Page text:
“This was called an Intifada of the suburbs,” said Olivier Roy, a leading French expert on Islam and author of the book Globalised Islam. “From the outside, it was seen as mostly an ethnic movement. But there was no sign to signal the identity of this movement. There is a tradition in such protests in France to wave Palestinian or Algerian flags or wear an Arafat-style keffiyeh. They are symbols of protest, and not only for youths from immigrant families. But there was absolutely none of this.”
Some politicians and commentators gave the impression that they might have preferred to see such signs. That would have confirmed their “clash of civilizations” views and Muslims in France could be blamed for not integrating. The French could continue to believe in the superiority of their “republican” system of integration – which refuses to recognize ethnic or religious minorities – over the multicultural models in Britain and the United States. The growth of an unwanted underclass – one of the ticking time bombs of globalization – could be played down so as not to frighten a population already deeply concerned about all these new pressures coming from abroad. In short, little or nothing would have to change.
But the rioters were unmistakably French, and not only because almost all were citizens. They have internalized French political values so well that they want France to live up to its promise of liberty, equality and fraternity. Their dream was not to overthrow the system, but to make it work so they could get ahead too. They didn’t have to look to the Palestinians for tactics. In the past year alone, French television has shown scenes of protesters scuffling with riot police, trade unionists smashing factory property, antiGMO brigades destroying modified crops, striking sailors hijacking their ships and other open violations of the law. Political violence is as French as baguettes and berets.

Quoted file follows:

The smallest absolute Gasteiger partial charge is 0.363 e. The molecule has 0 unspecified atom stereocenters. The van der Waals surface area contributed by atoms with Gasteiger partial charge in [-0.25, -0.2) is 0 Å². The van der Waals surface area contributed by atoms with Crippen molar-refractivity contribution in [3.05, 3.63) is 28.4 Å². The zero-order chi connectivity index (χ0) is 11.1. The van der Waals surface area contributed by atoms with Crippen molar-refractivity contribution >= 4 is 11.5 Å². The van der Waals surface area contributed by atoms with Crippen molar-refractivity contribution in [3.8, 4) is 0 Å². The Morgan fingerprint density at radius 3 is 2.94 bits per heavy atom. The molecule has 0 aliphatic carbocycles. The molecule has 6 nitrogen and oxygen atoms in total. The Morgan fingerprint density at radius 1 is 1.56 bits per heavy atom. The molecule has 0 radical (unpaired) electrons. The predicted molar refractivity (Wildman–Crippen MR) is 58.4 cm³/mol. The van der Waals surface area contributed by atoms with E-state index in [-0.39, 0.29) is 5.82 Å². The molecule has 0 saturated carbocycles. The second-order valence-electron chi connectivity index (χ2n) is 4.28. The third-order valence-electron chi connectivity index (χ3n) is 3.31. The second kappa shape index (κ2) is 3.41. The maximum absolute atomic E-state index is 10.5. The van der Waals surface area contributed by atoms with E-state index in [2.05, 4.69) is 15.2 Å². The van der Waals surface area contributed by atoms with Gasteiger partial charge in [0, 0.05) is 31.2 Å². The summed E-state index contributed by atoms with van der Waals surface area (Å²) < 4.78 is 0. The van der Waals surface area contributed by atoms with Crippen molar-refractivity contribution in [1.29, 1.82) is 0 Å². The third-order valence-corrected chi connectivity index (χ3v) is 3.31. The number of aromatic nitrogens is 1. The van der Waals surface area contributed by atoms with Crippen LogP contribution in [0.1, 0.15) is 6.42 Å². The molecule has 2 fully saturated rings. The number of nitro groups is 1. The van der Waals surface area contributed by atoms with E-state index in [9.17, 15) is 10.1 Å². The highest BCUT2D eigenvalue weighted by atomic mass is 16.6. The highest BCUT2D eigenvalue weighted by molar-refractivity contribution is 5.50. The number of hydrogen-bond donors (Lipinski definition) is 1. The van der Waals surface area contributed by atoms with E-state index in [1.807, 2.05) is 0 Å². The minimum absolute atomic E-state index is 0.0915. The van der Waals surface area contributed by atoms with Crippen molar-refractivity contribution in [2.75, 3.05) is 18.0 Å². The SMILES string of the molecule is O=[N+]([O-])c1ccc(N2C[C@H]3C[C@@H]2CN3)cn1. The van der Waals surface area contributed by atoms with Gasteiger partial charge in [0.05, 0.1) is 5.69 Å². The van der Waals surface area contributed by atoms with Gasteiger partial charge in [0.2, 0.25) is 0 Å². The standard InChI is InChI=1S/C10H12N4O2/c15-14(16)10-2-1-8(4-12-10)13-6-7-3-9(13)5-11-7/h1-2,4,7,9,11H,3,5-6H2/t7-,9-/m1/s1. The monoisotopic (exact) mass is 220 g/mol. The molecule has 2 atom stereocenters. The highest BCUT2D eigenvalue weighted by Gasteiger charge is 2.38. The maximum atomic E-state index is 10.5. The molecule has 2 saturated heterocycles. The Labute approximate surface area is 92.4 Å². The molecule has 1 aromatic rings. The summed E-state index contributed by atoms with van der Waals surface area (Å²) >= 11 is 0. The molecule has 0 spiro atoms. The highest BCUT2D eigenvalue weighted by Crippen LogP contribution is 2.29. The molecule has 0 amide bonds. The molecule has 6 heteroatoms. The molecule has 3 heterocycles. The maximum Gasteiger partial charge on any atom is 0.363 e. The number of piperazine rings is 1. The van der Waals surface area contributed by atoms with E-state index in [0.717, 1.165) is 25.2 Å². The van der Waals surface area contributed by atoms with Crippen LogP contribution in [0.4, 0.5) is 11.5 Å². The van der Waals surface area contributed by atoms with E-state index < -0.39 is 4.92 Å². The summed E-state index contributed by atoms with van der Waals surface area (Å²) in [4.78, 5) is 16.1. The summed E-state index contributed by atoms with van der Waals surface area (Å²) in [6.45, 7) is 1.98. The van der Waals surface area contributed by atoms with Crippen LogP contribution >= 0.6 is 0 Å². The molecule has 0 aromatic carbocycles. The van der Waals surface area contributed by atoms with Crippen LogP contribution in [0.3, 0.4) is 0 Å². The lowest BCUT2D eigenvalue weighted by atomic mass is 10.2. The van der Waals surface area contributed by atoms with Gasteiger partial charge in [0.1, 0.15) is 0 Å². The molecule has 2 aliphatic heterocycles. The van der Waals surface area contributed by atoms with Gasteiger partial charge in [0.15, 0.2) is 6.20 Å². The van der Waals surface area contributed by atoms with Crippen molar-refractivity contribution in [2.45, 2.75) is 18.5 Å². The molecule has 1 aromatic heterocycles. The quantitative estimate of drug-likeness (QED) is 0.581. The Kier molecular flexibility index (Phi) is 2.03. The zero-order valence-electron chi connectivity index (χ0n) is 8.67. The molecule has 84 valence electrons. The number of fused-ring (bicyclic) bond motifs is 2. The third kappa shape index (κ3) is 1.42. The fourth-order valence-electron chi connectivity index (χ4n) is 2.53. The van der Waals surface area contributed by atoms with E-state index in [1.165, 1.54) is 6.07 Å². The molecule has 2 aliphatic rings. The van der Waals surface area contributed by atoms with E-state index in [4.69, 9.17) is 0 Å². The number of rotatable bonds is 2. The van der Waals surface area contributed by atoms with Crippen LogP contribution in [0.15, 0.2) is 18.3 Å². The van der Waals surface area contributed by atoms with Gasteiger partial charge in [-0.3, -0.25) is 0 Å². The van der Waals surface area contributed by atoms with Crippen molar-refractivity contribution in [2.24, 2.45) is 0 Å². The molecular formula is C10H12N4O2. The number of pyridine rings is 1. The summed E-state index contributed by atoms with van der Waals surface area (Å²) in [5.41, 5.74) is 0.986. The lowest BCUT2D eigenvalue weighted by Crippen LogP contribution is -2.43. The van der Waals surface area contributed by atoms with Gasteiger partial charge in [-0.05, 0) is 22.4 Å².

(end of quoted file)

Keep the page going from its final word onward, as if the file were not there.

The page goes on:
Emmanuel Todd, a demographer whose book The Immigrants’ Destiny takes an in-depth look at integration, said he saw nothing that really separated the rioters from French society. “In fact, I see the opposite,” he said. “I interpret these events as a refusal to be sidelined. This could not have happened if these children of immigrants had not embraced some of the fundamental values of French society, for example, the ideals of liberty and equality. I see their revolt as a cry for equality … In this regard, these youths are quite assimilated in terms of political values. And history tells us there is no revolt without hope.”